can you give a kid milk replacer w/o giving them colostrum?

Discussion in 'Goats' started by russellsmom, Jan 18, 2005.

  1. russellsmom

    russellsmom Well-Known Member

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    Now I have another issue. Two other does decided to kid last night and they both had triplets. The one mother is an excellent mother and is taking care of the two surviving ones (one was born dead). The other had kids last year, but both hers were born with the sac on when I was not around and both died so she has no mothering experience. Now last night all three of hers were fine but she kept laying down on top of her kid. I realize three is a lot to keep track of, especially for one who has never had kids before. The one did not make it through the night. If she was being mean to the kids I'd take them away. She's very attentive, just about washes the living daylights out of them, but I am not sure they're getting anything to drink. She's acting very flinchy in that general area, I kept seeing her move away from them when they'd try to head in for a drink. I tried holding her and she just sat on her butt like a dog. The babies still tried to drink, but it was a very odd position and I just don't know that they got anything from her. I also don't know that they didn't. I know I just can't fool around here, they've got to get something in their tummies.
    In a way I think it was sometimes easier when my parents raised dairy goats. The kids were immediately separated and given the colostrum that was milked out before being put on replacer. But here I'd like to have the mother and kids stay together so I don't want to mess things up by interfering when I might not be needed.
     
  2. 1farmgirl

    1farmgirl Well-Known Member

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    Put the doe on a stanchion with some feed then hold each baby one at a time(I hold them right behind the head with my thumb and first finger) to a teat. I start squirting it gently and it gets all over their mouth. This is very messy. Usually they start opening their mouth to holler because they don't like hanging there and being squirted. When that happens, I pop the teat inside their mouth. Don't know if they get much, but they get a general idea and it seems that it turns on the mothering thing in the moms. I just repeat as needed if I don't think they are getting any milk. Your doe may be acting flinchy because she's probably pretty full. You may have to milk out some so it doesn't hurt her so much. Colostrum is great to have it the freezer for emergencies. My first and favorite doe had her first baby born dead when it was born backwards and I was a newbie (didn't know anything and didn't have this forum). The next time, she had twins. She was a bit confused and overwhelmed but took to motherhood like a duck to water once she figured it out. Now she's a great mom. I can even get her to adopt if I really need to.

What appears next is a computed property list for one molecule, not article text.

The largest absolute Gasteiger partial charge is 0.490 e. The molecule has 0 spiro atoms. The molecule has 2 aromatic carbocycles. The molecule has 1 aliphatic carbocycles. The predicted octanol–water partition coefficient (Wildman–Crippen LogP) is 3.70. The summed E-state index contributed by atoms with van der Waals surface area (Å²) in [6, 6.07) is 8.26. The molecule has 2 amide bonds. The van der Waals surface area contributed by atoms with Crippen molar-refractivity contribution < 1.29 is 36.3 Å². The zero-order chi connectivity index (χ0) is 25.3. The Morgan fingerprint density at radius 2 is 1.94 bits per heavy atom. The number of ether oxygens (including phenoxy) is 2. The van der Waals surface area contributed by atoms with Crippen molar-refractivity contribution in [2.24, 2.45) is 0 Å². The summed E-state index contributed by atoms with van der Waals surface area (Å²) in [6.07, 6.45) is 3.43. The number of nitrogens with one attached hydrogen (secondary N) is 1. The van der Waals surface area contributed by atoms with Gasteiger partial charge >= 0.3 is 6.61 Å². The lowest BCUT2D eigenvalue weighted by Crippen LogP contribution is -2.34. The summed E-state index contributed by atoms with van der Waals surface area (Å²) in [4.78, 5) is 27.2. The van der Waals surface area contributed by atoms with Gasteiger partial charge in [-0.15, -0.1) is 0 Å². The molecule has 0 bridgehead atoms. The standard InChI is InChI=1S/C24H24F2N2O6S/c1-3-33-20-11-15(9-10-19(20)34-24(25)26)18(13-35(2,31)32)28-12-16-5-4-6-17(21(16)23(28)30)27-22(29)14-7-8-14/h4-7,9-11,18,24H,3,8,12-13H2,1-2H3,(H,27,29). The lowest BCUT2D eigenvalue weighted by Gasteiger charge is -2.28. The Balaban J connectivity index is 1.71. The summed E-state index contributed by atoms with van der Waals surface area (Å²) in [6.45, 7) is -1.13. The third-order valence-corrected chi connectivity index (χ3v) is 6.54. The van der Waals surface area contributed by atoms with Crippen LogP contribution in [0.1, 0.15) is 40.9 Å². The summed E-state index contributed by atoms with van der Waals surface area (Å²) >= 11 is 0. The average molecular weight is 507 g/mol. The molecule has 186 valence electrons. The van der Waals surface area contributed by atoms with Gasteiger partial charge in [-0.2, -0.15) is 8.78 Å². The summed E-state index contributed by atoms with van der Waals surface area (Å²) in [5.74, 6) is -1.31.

Kathy
     

  3. russellsmom

    russellsmom Well-Known Member

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    This is a pygmy. I don't have stanchions or I'd try putting her on one. The babies know exactly what they are doing. When I was able to try and get them to nurse they knew their part. The worst part is these little pygmies don't have much of a teat to even grab onto. I did try to squirt some colostrum out just to see if she had any, but I wasn't successful. And so now I don't know if she even has milk or if she just wasn't letting her milk down for me. Keep in mind I also don't want to give her a bad case of mastistis by mishandling her either so I was trying to be very gentle.
    For now I'll just keep trying to help the kids nurse and hope that they do get some colostrum when I'm there anyway.
     
  4. Vicki McGaugh TX Nubians

    Vicki McGaugh TX Nubians Well-Known Member

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    North of Houston TX
    The teats are plugged during the dry period, some kids are not strong enough to suck hard enough to dislodge this, it's best in all breeds of goats to squirt a stream from each teat. There is also CAE which causes large udders that appear to have milk that have none, just a cement block of edema. Without colostrum (and not the made up egg yolk or replacements sold in most stores that have no IGg immunity available, most goatlings will die. Vicki
     
  5. Sondra Peterson

    Sondra Peterson Well-Known Member

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    Yep Vicki is right!! Milk that mom out and get the colostrum into those kids ASAP. TRY flicking the oriface with your finger nail to make sure the plug is out.
    get some one to help you and hold her so the babies can suck in a normal posistion if not then bottle feed them but they have to have that colostrum.
    I did succeed in saving one with no colostrum but was always on the whimpy side, getting colds and pneumonia alot. I never never use replacers as too many horror stories with their use. I use VIT D milk from the grocery store.
    If you go this way then give the babies CD ANTITOXIN right away and hope for the best.